Without really specifying what that indivisible thing is, we can still name it. We’re talking about ‘souls.’ A genealogy of that concept leads us to Christian metaphysics, with all its freighted implications for selfhood, responsibility, and freedom, and to the Greek ‘pysche,’ the breath that animates our lives, the movement that tends towards the Good.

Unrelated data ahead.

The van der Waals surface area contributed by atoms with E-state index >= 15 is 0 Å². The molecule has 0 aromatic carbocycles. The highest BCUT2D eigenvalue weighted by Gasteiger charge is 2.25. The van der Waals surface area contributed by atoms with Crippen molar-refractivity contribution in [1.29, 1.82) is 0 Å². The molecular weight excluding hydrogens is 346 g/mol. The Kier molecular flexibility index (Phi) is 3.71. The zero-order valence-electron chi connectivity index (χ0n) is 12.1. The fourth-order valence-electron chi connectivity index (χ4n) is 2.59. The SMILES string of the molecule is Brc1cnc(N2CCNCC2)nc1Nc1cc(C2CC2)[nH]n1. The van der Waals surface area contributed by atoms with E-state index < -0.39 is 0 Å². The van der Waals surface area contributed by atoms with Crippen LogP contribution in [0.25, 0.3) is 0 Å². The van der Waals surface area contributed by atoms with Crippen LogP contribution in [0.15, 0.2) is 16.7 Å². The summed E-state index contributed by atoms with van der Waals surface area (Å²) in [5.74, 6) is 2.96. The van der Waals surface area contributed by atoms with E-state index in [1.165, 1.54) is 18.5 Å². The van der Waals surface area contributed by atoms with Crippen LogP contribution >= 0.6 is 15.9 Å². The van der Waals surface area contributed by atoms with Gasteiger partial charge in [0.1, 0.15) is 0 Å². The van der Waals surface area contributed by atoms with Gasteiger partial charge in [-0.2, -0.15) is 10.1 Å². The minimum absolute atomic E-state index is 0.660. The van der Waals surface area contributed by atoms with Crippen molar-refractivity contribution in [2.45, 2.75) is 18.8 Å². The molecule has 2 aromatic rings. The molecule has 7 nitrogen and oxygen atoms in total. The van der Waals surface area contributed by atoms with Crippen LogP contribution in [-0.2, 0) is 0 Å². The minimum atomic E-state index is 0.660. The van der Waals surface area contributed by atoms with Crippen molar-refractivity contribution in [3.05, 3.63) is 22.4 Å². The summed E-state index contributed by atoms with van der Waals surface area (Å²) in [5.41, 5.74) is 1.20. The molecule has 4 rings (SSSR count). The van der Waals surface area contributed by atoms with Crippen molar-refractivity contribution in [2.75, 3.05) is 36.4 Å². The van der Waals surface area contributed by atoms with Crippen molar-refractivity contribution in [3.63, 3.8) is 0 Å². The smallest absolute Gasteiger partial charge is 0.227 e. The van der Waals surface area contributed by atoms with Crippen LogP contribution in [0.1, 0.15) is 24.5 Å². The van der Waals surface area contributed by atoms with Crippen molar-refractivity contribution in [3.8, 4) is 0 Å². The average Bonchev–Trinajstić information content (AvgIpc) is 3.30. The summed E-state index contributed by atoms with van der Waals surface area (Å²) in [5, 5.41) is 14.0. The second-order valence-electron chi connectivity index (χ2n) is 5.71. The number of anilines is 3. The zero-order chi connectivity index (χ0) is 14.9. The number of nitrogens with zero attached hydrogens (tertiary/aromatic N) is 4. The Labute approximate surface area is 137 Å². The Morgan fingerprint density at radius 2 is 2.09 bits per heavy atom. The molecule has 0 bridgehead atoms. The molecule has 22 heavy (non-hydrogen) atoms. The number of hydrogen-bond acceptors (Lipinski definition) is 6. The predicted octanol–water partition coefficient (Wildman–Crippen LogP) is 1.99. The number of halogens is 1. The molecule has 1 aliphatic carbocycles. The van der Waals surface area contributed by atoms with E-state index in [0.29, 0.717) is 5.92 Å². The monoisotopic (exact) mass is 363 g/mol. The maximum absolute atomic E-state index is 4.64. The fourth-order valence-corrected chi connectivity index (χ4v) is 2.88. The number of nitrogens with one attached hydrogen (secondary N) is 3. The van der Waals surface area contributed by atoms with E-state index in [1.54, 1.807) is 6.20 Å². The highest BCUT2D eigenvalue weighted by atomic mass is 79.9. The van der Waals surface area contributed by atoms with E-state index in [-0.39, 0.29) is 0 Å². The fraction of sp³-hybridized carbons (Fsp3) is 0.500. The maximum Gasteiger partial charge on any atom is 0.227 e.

Augustine found the question of ensoulment quite challenging, especially because he had to find a model for ensoulment that could also bind us to Adam’s sin in an original way without crediting the creator-God with responsibility for making us defective.Â He never works out a view in metaphysical terms: most of this gets resolved in terms of the doctrine of baptism and original sin, and in his dispute with the Pelagians. In short, the metaphysical questions are transmuted into political ones.Â He tried a lot of different hypotheses: that our souls are (1) sent by God to inhabit our bodies, that they (2) volunteer for the post, that they are (3) created by God to accompany our bodies, or that they are (4) created as an offspring from a Adam’s soul in much the same way as our bodies are produced by amorous entanglement. To these we can also add the Neoplatonist view (5) that ensoulment is a indivualization of the One through the error of desire. No matter what their origin story, souls can choose to survive the death of the body and join God in eternal contemplation of his creation. Or not, in which case they unbecome or something like that: they choose non-being, i.e. sin, and that’s what they get.Â